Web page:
The project manager's primary responsibility is communication. Additionally, as the project manager, your budget and timeline are frequently your strongest tools for communication. They help you communicate the progress of your project to your team members as well as to external resources like your clients and executive management.
It's not a secret that a good budget is key to managing a project well. Staying on budget is one of the three most important parts of a successful project. The other two are finishing on time and staying within the project's scope.
According to Wellingtone annual report, only 34% of organisations say they always or mostly finish projects on time and within budget. This is less than last year when 43% of organisations said they usually finished projects on time and within budget.
So, let's dig deeper into the definition of a project budget, why it's so important, how a project budget becomes a communication tool, and how to create a project budget.
The definition of a project budget
According to Monday.com, a project budget is the sum of all the costs related to a project's tasks, activities, and suppliers. It is a single number that all stakeholders and participants agree to adhere to once project deliverables are completed. A project budget can also be a document that specifies how that magic number will be spent.
Managers and stakeholders can better track and control project expenses by determining how the project team will allocate spending across tasks and activities. Before beginning your project, you should decide on your budget. Unless the project requirements alter, you won't be able to increase your budget in most circumstances.
In fact, a survey by the Project Management Institute found that in 2021, only 62% of their projects were finished within the original budget. So, budgeting before you start your project allows you to scope work and keep costs under control.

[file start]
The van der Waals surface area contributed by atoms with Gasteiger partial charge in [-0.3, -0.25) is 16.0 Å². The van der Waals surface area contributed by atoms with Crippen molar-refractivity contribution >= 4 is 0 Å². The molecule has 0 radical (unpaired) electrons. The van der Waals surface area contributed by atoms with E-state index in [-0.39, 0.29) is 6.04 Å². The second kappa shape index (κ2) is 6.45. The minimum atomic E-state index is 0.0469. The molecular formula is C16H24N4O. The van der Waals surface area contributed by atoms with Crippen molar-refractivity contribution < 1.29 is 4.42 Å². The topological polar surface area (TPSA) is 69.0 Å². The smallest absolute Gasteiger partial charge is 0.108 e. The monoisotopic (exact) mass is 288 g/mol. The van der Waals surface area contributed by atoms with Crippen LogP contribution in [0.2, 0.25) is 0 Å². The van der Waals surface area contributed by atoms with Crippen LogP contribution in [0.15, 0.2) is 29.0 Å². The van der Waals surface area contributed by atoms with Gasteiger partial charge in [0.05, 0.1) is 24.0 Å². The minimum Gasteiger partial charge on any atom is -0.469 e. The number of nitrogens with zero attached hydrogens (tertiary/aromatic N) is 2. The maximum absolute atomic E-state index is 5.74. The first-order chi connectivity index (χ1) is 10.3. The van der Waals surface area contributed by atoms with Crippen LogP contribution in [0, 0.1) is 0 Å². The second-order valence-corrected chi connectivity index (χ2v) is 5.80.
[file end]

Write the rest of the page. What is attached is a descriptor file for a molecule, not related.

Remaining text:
Why is a project budget so important?
A project budget is an essential communication tool. It facilitates open communication between the project team and important stakeholders.
You can use your project budget to keep track of how your actual costs compare to your expected costs as your project proceeds. Moreover, you will need to communicate this information to the stakeholders in your project. And if the project requirements change, your budget may need to be adjusted to reflect the new costs.
Here are a few more reasons why a project budget is important:
- A project budget reflects the progress and success of the project.
- A project budget allows secure funding.
- A project budget enables companies to operate efficiently.
- A project budget provides insight into future project costs.
How a project budget can be a communication tool
The project budget describes the company's financial commitment and is used to guarantee that project expenses are kept within budget. When deviations occur, they often cause scheduling issues as well.
The project budget also gives you an idea of how risky your project is. Any change in the company comes with risk, and when time and money are spent, the decision to move forward is based on a risk assessment. Management and stakeholders will move forward with the project if it ensures that the risk is worth it and if the outcome justifies the risk.